The Alvin Ailey American Dance Theater is the most exciting dance company in the world. If you’ve never seen them perform, you have no idea what the human body can do, in terms of sheer grace, control, elegance, strength, and athleticism. If you’ve never been to a dance performance, you have no idea what you’re missing.

The Alvin Ailey American Dance Theater returns to the Wang Theatre this weekend, presented by the Celebrity Series of Boston, and Jacquelin Harris took some time to speak about her experiences on becoming an Ailey dancer.

Michael: What was your path to Ailey – how did you train, where did you train?

Jacquelin: My path to Ailey began in Charlotte, North Carolina. I trained in jazz, tap, contemporary, and ballet at a local studio called Dance Productions (now known as Dance Productions the Remix). I started around age two, and began to dance competitively when I was a little older. After high school, I attended the Ailey/Fordham BFA program, which included training at The Ailey School. After two years, I was invited to audition for Ailey II, and was awarded an apprenticeship. The following year, I joined Ailey II, and a year later the Alvin Ailey American Dance Theater. I joined the first company at the end of their domestic tour, and graduated from Fordham University with a BFA in Dance later that month.

Michael: What was the Ailey audition process like?

Jacquelin: I went into the audition with the intentions of having a good time, being comfortable in the movement, and showing my personality. There were a lot of people. We took ballet, learned a bit of repertory, and before I knew it, they were calling my name.

Michael: When did you first realize you wanted to be a dancer? Was your family supportive, or did they think you were crazy? What about your friends?

Jacquelin: I first wanted to dance professionally my senior year of high school. I always loved to dance, but I had not been close with many people who studied dance beyond high school or made a career out of the performing arts. My ballet instructor, Denise Britzclarke, was supportive, and encouraged me to pursue my talent. She also played a large role in getting my parents to support my career choice, though they also insisted I follow another path, “just in case.” One of the many great aspects of the Ailey/Fordham BFA program is that it allows students to focus on academics as well as art. I took extra courses in mathematics in hopes of not only appeasing my parents, but also furthering my love of math and science.

I grew up surrounded by my dance family. Dance Productions was like a second home to me, and the people there were like my family.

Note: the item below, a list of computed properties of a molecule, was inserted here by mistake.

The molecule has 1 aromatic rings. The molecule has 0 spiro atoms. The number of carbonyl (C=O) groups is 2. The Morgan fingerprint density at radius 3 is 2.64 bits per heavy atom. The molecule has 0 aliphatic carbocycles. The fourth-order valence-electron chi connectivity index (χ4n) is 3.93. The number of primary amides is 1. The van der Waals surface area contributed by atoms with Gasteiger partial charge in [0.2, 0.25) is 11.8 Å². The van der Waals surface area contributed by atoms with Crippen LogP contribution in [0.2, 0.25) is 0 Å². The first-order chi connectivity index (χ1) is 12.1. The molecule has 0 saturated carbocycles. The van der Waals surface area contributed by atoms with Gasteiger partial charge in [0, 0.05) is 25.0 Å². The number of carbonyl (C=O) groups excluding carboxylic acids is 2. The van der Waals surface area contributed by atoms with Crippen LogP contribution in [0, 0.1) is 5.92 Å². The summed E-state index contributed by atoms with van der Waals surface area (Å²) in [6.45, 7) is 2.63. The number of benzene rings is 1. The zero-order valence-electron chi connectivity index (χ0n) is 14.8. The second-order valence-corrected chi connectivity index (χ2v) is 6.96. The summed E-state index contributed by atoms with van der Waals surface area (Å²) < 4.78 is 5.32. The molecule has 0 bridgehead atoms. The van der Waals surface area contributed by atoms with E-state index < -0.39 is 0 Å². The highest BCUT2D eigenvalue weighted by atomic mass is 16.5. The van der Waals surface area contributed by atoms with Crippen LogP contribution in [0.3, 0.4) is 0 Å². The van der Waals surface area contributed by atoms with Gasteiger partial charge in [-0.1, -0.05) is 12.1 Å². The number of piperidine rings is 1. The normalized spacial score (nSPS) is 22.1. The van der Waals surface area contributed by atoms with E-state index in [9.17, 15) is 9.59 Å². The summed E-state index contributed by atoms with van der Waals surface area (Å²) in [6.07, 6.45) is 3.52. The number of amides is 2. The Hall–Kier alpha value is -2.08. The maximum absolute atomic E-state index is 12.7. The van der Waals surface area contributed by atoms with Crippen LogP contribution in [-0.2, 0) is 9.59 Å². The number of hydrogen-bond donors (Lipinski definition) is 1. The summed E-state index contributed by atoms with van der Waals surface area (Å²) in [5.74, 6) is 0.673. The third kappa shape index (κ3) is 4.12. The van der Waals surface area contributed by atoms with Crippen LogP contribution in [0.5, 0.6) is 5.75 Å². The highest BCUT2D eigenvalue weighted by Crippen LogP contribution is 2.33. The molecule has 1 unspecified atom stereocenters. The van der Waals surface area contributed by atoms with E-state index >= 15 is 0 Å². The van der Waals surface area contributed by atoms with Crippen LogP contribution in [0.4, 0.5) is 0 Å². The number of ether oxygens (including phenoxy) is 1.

Michael: When did you first come in contact with Ailey – a performance, online, some other way – and what did you think?

Jacquelin: I learned about the Alvin Ailey American Dance Theater by word of mouth. My first time seeing the company live was opening night of their New York City Center season in 2010, my freshman year of college. I was sitting very close, third row, and I could see the sweat and tears of the performers. Everything I’d heard was true. The company displayed an incredible amount of grace and power. I knew that dancing for the Alvin Ailey American Dance Theater would be magical.

Michael: What’s your day like as an Ailey dancer?

Jacquelin: Working as an Ailey dancer is exciting. Because of the diverse repertory, we rehearse and perform many different styles every day. We have company class each morning for about an hour, and we usually rehearse from noon until 7pm. We tour between six and eight months of the year in the United States and abroad. While on tour, we rehearse for hours before the performance, then get ready on our own – that can mean taking company class or warming up individually. Sometimes, we have two performances in a day – a matinee or morning “mini” performance for area students, and an evening performance.

Michael: Do you enjoy the travel? Also, how do you eat in a healthy manner on the road – that’s not easy!

Jacquelin: The traveling is one of my favorite parts about being in the company. It is always fulfilling to be able to share our art with many different cultures, to see different parts of the world, and to gain a greater understanding of the immense level of diversity that exists. And we get to try so much good food in different cities. Eating healthy on the road is like a puzzle waiting to be solved. The challenge of finding delicious, reasonably priced, healthy food is all a part of the experience, and it’s a great way to explore a new area and find local gems.

I love coming to Boston. The food is amazing, the audiences are appreciative and gracious, and the Wang Theatre is always welcoming.

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